The World Bank has priced the world’s first public blockchain-based bond at $73 million (£57 million) in a deal designed to improve the efficiency of automated financing for countries with extreme poverty by transitioning away from decades-old bond sales practices.
The two-year bond is priced to yield 2.251% and is to be settled next week, says the Commonwealth Bank of Australia (CBA), the manager of the deal.
It has been dubbed the Bondi, which stands for Blockchain Operated New Debt Instrument as well as being a reference to Australia’s most popular beaches.
Transitioning from manual to automated
The World Bank views this deal as a way to transition bond sales away from manual processes and towards fasters and more cost-effective automation.
“You’re collapsing a traditional bond issuance from a manual bookbuild process and allocation process, an extended settlement then a registrar and a custodian, into something that could happen online instantaneously,” says CBA Executive General Manager James Wall in an interview with Reuters.
Ethereum and Microsoft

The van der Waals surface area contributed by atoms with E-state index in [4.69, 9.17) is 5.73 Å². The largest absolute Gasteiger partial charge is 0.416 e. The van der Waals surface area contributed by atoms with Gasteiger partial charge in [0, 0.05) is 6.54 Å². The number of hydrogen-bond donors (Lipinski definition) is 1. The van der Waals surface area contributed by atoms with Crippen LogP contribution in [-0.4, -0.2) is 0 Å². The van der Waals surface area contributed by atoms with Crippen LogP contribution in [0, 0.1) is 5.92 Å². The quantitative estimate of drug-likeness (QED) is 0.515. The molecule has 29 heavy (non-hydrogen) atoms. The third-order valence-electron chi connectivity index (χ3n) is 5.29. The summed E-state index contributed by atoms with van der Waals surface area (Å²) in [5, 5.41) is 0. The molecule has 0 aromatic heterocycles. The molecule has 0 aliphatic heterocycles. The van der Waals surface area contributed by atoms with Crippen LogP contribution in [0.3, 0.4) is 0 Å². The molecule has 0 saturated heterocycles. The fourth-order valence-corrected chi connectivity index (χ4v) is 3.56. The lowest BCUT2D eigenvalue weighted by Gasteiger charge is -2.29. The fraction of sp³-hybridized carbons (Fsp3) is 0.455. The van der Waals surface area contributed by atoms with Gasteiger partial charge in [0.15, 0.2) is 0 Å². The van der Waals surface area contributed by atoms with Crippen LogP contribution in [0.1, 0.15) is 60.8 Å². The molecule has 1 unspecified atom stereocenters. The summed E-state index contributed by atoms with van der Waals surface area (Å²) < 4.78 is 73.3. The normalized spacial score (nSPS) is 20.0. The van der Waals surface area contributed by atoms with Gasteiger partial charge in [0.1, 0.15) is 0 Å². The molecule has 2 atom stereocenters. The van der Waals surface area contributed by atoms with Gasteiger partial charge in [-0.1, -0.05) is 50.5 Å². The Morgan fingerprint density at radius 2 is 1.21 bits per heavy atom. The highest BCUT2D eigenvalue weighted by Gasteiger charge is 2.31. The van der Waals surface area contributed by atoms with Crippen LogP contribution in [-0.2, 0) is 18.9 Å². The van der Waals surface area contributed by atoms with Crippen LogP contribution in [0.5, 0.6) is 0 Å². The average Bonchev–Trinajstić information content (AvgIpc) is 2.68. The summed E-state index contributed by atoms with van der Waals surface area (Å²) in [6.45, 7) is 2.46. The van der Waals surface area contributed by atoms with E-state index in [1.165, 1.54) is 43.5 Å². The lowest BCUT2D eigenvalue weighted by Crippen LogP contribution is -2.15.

Bondi will be issued and managed on a private Ethereum blockchain, jointly operated by the World Bank and the Commonwealth Bank of Australia Also, the World Bank will utilise Microsoft’s cloud computing services to run the bond from Washington DC.
READ MORE: A brief history of Ethereum
The World Bank, whose bonds carry an AAA rating, frequently uses its borrowing power to aid in developing new bond markets and spearhead new ways of selling and trading securities. It issues circa $60 billion (£46.6 billion) a year of bonds to help developing countries in progressing economically.
Preferred test site
Australia is a preferred test place for market developments because of its efficient financial infrastructure and the familiarity of global investors with the Aussie dollar, one of the most traded currencies in the world. The Bondi will be the first time capital is publicly raised through legally-valid bond issuance on the blockchain.
READ MORE: History of blockchain technology
Russia-based telecom operator MTS and Sberbank claimed to have launched the first blockchain-powered bond; however, it was placed privately.